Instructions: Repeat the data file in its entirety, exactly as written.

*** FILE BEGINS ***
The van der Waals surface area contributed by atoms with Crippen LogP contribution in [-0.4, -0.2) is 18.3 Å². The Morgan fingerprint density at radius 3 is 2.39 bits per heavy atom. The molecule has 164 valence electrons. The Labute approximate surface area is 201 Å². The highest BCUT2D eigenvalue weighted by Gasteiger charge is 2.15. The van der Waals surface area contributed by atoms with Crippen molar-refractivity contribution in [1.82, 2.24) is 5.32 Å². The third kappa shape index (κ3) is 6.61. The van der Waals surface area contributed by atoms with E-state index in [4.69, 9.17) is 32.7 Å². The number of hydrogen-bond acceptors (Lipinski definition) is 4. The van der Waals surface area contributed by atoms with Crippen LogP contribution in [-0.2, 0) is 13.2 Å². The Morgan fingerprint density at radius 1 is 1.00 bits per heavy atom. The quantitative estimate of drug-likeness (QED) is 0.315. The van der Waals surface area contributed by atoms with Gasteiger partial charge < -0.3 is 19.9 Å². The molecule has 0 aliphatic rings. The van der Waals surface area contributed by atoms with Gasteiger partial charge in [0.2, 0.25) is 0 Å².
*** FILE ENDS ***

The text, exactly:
The van der Waals surface area contributed by atoms with Crippen LogP contribution in [-0.4, -0.2) is 18.3 Å². The Morgan fingerprint density at radius 3 is 2.39 bits per heavy atom. The molecule has 164 valence electrons. The Labute approximate surface area is 201 Å². The highest BCUT2D eigenvalue weighted by Gasteiger charge is 2.15. The van der Waals surface area contributed by atoms with Crippen molar-refractivity contribution in [1.82, 2.24) is 5.32 Å². The third kappa shape index (κ3) is 6.61. The van der Waals surface area contributed by atoms with E-state index in [4.69, 9.17) is 32.7 Å². The number of hydrogen-bond acceptors (Lipinski definition) is 4. The van der Waals surface area contributed by atoms with Crippen LogP contribution in [-0.2, 0) is 13.2 Å². The Morgan fingerprint density at radius 1 is 1.00 bits per heavy atom. The quantitative estimate of drug-likeness (QED) is 0.315. The van der Waals surface area contributed by atoms with Gasteiger partial charge < -0.3 is 19.9 Å². The molecule has 0 aliphatic rings. The van der Waals surface area contributed by atoms with Gasteiger partial charge in [0.2, 0.25) is 0 Å².